Tuesday, June 15, 2004

green politics and kilroy

I haven't time to go into this in anything like the detail I would like to, but Sam draws my attention to the 'Manifesto for a Sustainable Society', which, given that I voted Green in the European elections, I really ought to have read already. It makes for interesting reading, although it does not contain too many surprises; idealistic statements on the environment which it is difficult to disagree with , fine words on transport, asylum and taxation, rubbish on Europe and the single currency, wonderful on the hereditory principle and the royal family - generally quite impressive, Europe aside. I need to read it in more detail, though.

For a quicker synopsis, the dreadful Kilroy-Silk, and more yesterday concerning his role in the party's sudden success. As Michael Moore has long pointed out, if Oprah Winfrey stood for President of the United States she'd win with ease. Which makes me wonder quite how successful the Greens can be if the best they can do is Peter Tatchell?


BB said...

Hmm, Tatchell. You wouldn't think it now but he was a Labour by-election candidate in 1982 and could have been MP for Southwark N & Bermondsey today were it not for a vicious anti-Aussie and anti-Gay campaign led by the Labour council leader.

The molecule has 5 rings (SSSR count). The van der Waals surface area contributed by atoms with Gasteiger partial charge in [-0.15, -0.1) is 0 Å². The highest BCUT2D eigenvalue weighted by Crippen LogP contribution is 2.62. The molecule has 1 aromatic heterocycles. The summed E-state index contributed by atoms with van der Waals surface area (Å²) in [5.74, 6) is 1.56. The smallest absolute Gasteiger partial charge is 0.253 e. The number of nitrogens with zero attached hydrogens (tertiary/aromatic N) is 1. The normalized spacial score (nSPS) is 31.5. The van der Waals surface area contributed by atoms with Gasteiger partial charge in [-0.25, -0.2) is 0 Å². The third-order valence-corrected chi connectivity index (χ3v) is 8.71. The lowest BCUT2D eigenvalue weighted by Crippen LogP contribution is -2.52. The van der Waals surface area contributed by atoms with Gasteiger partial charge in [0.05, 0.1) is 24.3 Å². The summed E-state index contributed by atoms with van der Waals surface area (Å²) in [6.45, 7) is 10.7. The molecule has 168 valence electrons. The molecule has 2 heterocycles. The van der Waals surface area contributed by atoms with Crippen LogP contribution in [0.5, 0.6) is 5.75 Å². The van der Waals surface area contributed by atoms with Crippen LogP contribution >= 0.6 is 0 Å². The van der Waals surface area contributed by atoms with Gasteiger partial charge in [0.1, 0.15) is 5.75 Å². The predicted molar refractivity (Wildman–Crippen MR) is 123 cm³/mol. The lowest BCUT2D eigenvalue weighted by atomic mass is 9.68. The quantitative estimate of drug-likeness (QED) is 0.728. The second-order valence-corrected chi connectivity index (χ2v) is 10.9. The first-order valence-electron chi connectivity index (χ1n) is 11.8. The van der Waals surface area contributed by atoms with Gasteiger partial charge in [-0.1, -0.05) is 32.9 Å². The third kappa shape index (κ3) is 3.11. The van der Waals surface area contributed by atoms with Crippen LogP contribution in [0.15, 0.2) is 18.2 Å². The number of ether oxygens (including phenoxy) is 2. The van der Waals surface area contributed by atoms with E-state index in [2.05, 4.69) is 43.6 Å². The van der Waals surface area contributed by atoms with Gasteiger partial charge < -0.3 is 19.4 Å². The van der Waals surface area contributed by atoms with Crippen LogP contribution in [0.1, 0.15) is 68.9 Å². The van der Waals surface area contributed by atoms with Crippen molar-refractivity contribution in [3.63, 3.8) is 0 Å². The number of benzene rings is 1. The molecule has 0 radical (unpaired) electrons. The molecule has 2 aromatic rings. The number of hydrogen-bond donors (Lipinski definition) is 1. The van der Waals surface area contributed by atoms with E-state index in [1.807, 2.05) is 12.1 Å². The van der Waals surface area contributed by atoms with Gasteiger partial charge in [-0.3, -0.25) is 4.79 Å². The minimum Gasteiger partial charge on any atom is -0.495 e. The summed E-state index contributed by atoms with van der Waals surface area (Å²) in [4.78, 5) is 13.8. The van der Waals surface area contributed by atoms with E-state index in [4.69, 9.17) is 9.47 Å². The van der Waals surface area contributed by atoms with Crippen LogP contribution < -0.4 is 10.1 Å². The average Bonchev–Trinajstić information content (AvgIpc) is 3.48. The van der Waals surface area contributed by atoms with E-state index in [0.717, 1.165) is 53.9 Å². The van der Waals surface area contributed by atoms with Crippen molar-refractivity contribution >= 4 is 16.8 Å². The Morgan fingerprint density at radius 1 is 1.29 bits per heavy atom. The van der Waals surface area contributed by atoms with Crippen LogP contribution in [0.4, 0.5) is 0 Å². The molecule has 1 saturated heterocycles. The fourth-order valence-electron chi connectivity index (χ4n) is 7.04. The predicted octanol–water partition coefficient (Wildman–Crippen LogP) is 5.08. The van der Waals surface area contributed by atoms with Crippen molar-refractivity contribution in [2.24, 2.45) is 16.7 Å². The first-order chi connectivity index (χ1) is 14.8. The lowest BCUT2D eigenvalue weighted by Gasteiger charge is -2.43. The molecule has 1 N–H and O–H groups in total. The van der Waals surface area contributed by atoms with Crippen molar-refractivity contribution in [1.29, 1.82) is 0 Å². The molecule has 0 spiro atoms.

Anyway, my main point is: how many 'breakthroughs' do the Greens need? They 'broke through' in the Euro election of 1989, just like the Liberals 'broke through' in the General Elections of 1974. The problem is these people assume there's an upwards curve, not an extremely wobbly one...

And finally... the only (English) party to the left of Labour that has ever won seats at Westminster is... the good old Communist Party of Great Britain (2 MPs in 1945)

jonathan said...

Looking back at this post, I'm not sure why I singled out Peter Tatchell in this way. I don't think there are many more courageous or interesting politicians than him, in actual fact, so perhaps I was just having a stupid day.